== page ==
I discussed detection of hot loops in an earlier part of this series. This time around, let’s take a look at the code for the osrpoint op:

OP(osrpoint):
    if (MVM_spesh_log_is_logging(tc))
        MVM_spesh_log_osr(tc);
    MVM_spesh_osr_poll_for_result(tc);
    goto NEXT;

The first part is about writing a log entry each time around the loop, which is what bumps the loop up in the statistics and causes a specialization to be generated. The call to MVM_spesh_osr_poll_for_result is the part that checks if there is a specialization ready, and jumps into it if so.

One way we could do this is to evaluate the argument guard in every call to MVM_spesh_osr_poll_for_result to see if there’s an appropriate optimization. That would get very pricey, however. We’d like the interpreter to make decent progress through the work until the optimized version of the code is ready. So what to do?

Every frame gets an ID on entry. By tracking this together with the number of specializations available last time we checked, we can quickly short-circuit running the argument guard when we know it will give the very same result as the last time we evaluated it, because nothing changed.

MVMStaticFrameSpesh *spesh = tc->cur_frame->static_info->body.spesh;
MVMint32 num_cands = spesh->body.num_spesh_candidates;
MVMint32 seq_nr = tc->cur_frame->sequence_nr;
if (seq_nr != tc->osr_hunt_frame_nr || num_cands != tc->osr_hunt_num_spesh_candidates) {
    /* Check if there's a candidate available and install it if so. */
    ...

    /* Update state for avoiding checks in the common case. */
    tc->osr_hunt_frame_nr = seq_nr;
    tc->osr_hunt_num_spesh_candidates = num_cands;
}

If there is a candidate that matches, then we jump into it. But how? The specializer makes a table mapping the locations of osrpoint instructions in the unspecialized code to locations in the specialized code. If we produce machine code, a label is also generated to allow entry into the code at that point. So, mostly all OSR does is jump execution into the specialized code. Sometimes, things are approximately as easy as they sound.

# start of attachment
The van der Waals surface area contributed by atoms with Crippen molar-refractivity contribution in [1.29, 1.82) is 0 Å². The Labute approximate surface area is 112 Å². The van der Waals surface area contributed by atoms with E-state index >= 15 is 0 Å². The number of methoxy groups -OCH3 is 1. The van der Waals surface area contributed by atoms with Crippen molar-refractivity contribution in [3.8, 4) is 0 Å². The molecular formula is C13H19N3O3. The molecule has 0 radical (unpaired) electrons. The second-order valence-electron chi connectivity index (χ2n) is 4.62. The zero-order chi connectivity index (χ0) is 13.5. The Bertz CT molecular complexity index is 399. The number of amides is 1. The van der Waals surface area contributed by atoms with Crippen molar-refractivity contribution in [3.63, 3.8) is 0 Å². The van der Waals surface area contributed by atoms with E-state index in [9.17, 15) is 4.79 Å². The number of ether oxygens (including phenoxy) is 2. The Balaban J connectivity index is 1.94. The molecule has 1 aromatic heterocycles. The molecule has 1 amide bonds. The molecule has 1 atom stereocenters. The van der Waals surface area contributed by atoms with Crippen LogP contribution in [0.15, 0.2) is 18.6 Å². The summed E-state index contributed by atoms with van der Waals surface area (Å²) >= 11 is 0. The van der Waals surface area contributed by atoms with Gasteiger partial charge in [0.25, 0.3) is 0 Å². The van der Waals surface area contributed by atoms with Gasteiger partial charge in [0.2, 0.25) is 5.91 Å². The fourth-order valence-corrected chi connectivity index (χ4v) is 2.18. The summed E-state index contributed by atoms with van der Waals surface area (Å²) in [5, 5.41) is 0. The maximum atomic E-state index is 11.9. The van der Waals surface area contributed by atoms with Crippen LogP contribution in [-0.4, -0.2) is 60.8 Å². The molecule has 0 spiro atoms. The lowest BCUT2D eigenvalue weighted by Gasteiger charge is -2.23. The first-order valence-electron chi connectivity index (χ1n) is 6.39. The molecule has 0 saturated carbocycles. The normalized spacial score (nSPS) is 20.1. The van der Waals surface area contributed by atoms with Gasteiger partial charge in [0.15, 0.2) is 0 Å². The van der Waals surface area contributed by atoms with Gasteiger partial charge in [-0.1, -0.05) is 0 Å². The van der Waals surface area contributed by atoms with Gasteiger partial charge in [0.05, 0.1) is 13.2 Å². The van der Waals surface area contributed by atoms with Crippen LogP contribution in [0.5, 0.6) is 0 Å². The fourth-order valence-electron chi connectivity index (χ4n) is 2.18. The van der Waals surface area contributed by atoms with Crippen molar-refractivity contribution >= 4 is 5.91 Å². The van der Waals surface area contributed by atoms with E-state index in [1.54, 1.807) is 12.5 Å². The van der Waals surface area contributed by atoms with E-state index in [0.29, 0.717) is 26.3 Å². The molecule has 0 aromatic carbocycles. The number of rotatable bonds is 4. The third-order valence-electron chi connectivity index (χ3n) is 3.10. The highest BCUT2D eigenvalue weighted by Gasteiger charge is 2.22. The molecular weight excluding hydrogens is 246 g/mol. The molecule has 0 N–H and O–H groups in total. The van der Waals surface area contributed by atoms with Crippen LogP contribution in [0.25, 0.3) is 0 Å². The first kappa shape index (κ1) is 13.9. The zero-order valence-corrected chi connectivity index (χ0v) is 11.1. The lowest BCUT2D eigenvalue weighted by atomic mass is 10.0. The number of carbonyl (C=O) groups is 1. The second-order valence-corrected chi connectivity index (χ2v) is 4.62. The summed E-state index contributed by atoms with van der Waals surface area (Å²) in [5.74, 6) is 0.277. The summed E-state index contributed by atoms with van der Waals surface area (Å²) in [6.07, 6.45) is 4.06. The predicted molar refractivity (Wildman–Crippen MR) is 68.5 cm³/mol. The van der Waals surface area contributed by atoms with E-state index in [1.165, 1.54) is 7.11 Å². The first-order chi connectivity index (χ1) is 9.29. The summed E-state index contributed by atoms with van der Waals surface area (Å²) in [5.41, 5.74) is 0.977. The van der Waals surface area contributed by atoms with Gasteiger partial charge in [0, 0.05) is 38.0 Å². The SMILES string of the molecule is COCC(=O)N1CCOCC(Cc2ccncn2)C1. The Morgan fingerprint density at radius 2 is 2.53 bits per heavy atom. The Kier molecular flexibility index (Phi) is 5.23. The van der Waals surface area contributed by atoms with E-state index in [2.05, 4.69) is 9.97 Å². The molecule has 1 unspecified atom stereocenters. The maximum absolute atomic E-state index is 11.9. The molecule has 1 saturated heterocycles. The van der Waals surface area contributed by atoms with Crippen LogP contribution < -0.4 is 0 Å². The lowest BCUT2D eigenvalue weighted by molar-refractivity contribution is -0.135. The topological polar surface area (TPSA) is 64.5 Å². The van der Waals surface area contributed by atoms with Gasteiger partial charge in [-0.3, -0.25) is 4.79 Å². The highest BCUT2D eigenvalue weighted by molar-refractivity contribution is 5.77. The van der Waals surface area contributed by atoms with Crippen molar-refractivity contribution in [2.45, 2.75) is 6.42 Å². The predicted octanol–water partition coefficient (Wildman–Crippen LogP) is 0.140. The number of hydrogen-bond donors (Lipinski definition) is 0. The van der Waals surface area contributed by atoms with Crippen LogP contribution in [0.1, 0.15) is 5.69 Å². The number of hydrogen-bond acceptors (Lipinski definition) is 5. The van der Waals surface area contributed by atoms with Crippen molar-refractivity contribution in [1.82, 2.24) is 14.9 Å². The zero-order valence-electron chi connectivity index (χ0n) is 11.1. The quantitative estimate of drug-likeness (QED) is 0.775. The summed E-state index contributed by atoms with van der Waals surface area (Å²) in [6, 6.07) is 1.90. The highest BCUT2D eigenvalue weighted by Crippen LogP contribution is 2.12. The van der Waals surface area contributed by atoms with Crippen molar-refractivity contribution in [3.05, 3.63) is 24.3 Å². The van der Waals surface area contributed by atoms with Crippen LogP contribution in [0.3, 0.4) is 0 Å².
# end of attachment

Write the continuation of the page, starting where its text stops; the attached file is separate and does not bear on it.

There’s a bonus feature hidden in all of this. Remember deoptimization, where we fall back to the interpreter to handle rarely occurring cases? This means we’ll encounter the osrpoint instructions in the unoptimized code again, and so – once the interpreter has done with the unusual case – we can enter back into the specialized, and possibly JIT-compiled code again. Effectively, spesh factors your slow paths out for you. And if you’re writing a module, it can do it differently based on different application’s use cases of the module.

Future idea: argument guard compilation to machine code

At the moment, the argument guard tree is walked by a little interpreter. However, on platforms where we have the capability, we could compile it into machine code. This would perhaps allow branch predictors to do a bit of a better job, as well as eliminate the overhead the interpreter brings (which, given the ops are very cheap, is much more significant here than in the main MoarVM interpreter).

That’s all, folks

I hope this series has been interesting, and provided some insight into how the MoarVM specializer works. My primary reason for writing it was to put my recent work on the specializer, funded by The Perl Foundation, into context, and I hope this has been a good bit more interesting than just describing the changes in isolation.

Of course, there’s no shortage of further opportunities for optimization work, and I will be reporting on more of that here in the future. I continue to be looking for funding to help make that happen, beyond what I can do in the time I have aside from my consulting work.